It’s widely known that building a home aquarium involves a lot of work and precise specifications. In fact, this process can be so particular that, by the time it’s over, you feel like it’s taken a lifetime. But the effort shouldn’t end once you stabilize your new tank. Believe it or not, your tank environment will be just as susceptible to problems as it ages, and it’s up to you to prevent them. These are some common issues found in old aquariums and what you can do to keep your own tank healthy.
Algae is a slimy green substance that grows along rocks, plants, and even the sides of your tank. This not only creates an unsightly display but can also snuff out many other smaller organisms in your ecosystem. Since algae will absorb any excess nutrients that are available to it, it even poses an additional risk to your fish. Fortunately, you can prevent this problem by keeping your water levels balanced and not over-feeding your fish.
Over-feeding can also lead to cloudy or greenish-colored water due to the amount of waste present in the aquarium. When there are more minerals and substances than can be consumed by the tank life, those things rest along the sand and get kicked up by your fish. This makes it difficult to see into your tank and even harder for you to tell whether your fish are healthy. So, make sure you’re regularly cleaning your ecosystem and tracking how much your fish can eat.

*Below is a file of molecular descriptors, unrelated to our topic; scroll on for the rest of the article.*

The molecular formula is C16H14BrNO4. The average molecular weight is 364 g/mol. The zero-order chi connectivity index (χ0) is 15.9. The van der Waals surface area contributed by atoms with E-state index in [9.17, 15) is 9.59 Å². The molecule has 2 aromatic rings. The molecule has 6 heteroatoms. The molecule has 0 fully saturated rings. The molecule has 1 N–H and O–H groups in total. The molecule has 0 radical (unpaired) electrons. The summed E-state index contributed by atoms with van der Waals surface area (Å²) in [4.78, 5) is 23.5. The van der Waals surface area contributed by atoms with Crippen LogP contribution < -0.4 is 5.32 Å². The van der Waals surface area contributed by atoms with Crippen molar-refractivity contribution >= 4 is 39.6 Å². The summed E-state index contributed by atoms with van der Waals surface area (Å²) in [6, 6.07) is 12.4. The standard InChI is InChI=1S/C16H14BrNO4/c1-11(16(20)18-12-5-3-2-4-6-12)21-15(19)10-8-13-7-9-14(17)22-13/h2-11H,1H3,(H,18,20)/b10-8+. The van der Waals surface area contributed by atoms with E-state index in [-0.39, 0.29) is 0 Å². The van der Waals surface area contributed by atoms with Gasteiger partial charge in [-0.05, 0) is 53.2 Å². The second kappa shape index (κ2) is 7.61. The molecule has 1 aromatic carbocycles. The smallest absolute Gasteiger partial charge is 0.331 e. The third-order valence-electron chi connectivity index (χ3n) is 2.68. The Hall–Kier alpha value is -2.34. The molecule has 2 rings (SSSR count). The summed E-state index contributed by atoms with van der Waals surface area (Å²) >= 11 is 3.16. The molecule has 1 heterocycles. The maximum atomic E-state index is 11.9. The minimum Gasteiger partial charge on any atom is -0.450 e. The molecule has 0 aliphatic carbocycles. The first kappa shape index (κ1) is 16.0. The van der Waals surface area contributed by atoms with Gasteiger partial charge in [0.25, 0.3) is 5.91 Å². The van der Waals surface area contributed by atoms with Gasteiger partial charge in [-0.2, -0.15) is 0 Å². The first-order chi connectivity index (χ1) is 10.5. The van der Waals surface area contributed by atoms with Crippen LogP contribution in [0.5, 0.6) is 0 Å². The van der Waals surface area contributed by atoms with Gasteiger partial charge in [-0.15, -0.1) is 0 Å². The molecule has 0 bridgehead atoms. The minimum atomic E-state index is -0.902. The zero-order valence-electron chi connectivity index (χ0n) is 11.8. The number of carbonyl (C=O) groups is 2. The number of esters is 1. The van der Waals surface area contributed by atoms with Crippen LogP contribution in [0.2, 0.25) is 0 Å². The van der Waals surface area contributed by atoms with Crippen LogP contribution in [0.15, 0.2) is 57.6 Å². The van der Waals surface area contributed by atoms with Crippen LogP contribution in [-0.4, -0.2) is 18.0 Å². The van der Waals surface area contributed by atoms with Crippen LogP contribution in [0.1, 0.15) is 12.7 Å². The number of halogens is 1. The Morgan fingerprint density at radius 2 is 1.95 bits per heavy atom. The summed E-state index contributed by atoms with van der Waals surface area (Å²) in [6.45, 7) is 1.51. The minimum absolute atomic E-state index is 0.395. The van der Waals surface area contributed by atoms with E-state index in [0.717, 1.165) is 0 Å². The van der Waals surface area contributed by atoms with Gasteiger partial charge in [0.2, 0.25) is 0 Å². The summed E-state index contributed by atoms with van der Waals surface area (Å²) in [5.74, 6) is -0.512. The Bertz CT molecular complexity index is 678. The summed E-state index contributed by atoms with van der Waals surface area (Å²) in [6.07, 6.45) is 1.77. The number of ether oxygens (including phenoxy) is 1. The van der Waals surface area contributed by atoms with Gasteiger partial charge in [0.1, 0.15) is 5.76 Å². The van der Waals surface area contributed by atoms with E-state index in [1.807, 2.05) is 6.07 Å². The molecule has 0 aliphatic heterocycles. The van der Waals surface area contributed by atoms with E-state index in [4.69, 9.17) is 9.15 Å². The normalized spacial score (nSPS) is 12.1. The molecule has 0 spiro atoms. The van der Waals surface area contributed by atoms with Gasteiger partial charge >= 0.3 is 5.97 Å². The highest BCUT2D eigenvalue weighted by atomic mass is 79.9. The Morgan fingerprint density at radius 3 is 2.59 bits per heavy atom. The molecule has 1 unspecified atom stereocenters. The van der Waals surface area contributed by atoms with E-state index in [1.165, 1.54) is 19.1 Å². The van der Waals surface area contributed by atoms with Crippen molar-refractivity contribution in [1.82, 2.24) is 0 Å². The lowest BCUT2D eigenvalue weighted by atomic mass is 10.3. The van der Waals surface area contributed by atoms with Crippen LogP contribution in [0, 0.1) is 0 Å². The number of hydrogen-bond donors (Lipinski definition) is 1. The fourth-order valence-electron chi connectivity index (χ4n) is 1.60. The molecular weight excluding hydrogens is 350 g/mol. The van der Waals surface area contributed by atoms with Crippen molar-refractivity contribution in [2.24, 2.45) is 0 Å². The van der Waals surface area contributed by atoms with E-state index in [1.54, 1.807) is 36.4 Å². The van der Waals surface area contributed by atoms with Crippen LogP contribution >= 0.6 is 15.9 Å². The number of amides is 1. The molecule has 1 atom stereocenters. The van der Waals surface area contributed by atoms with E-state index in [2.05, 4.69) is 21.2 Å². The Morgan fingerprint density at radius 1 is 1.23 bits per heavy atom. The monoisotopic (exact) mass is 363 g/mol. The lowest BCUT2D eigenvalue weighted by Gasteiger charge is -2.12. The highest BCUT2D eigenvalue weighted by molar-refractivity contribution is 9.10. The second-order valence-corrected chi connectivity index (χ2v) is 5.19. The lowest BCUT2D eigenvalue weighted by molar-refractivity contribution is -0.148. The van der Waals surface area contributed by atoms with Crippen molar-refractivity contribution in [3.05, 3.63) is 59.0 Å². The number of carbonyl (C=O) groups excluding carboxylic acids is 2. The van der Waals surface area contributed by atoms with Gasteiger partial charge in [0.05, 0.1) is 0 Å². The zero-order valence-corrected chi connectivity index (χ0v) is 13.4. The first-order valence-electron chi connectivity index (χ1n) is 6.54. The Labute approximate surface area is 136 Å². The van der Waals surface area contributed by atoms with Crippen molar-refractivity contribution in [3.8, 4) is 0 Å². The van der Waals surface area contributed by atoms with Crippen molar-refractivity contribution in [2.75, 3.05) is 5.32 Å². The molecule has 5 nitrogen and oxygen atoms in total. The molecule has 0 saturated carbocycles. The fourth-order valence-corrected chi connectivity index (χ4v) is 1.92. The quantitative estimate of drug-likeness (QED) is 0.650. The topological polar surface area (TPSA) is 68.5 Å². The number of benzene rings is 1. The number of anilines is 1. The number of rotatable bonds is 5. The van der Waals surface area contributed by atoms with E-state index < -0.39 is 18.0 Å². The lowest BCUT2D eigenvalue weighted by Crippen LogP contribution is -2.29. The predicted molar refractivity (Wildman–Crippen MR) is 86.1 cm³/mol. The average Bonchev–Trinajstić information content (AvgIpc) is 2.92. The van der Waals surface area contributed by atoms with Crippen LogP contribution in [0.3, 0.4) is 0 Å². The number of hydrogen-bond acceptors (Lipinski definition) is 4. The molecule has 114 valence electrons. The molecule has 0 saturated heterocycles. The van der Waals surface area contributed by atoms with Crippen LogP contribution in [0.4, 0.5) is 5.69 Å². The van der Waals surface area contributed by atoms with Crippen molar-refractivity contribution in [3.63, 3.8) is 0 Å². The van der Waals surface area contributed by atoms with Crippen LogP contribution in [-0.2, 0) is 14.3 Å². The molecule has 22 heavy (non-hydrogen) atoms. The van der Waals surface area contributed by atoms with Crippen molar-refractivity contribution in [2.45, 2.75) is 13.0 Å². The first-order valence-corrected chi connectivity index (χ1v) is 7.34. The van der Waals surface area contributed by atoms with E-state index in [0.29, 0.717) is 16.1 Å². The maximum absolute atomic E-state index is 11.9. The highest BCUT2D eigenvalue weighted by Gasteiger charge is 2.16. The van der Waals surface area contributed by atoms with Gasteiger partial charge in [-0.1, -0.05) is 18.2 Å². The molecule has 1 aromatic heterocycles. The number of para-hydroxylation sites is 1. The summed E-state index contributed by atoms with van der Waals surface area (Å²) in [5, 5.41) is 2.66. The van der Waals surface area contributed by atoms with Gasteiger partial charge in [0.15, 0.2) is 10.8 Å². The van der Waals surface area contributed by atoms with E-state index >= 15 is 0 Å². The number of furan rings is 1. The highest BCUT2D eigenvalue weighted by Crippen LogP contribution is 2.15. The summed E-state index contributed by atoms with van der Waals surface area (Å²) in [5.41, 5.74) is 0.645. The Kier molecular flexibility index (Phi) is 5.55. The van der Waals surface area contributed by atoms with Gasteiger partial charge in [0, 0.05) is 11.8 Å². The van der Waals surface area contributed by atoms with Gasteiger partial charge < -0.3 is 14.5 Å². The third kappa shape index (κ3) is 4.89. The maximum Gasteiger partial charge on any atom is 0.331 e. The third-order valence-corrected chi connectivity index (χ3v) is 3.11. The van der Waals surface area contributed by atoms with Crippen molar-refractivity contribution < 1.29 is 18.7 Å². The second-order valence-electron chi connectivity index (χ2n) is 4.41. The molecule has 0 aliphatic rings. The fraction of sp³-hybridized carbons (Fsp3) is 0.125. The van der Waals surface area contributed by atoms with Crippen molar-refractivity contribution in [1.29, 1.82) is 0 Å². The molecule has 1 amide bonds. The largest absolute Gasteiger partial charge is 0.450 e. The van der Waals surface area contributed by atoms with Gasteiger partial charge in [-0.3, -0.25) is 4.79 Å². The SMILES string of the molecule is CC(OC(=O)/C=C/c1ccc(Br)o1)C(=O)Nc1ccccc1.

Old Tank Syndrome
Another common issue found in old aquariums is what’s known as Old Tank Syndrome. This problem is an accumulation of several chemical changes that can happen as the water ages. Some signs and symptoms of this condition include larger amounts of nitrites or ammonia and a decline in overall water pH. Each of these occurrences means that your ecosystem is no longer regulating its chemical production as it should be. As such, it requires you to step up your water changes until these levels are back to normal.
Older aquariums often experience issues with overly aggressive fish as well. This happens when your fish aren’t given enough resources to sustain their population. So, they’ll fight over things like food and certain hiding places. Because of this, you may want to consider feeding them more or even moving them to a larger tank.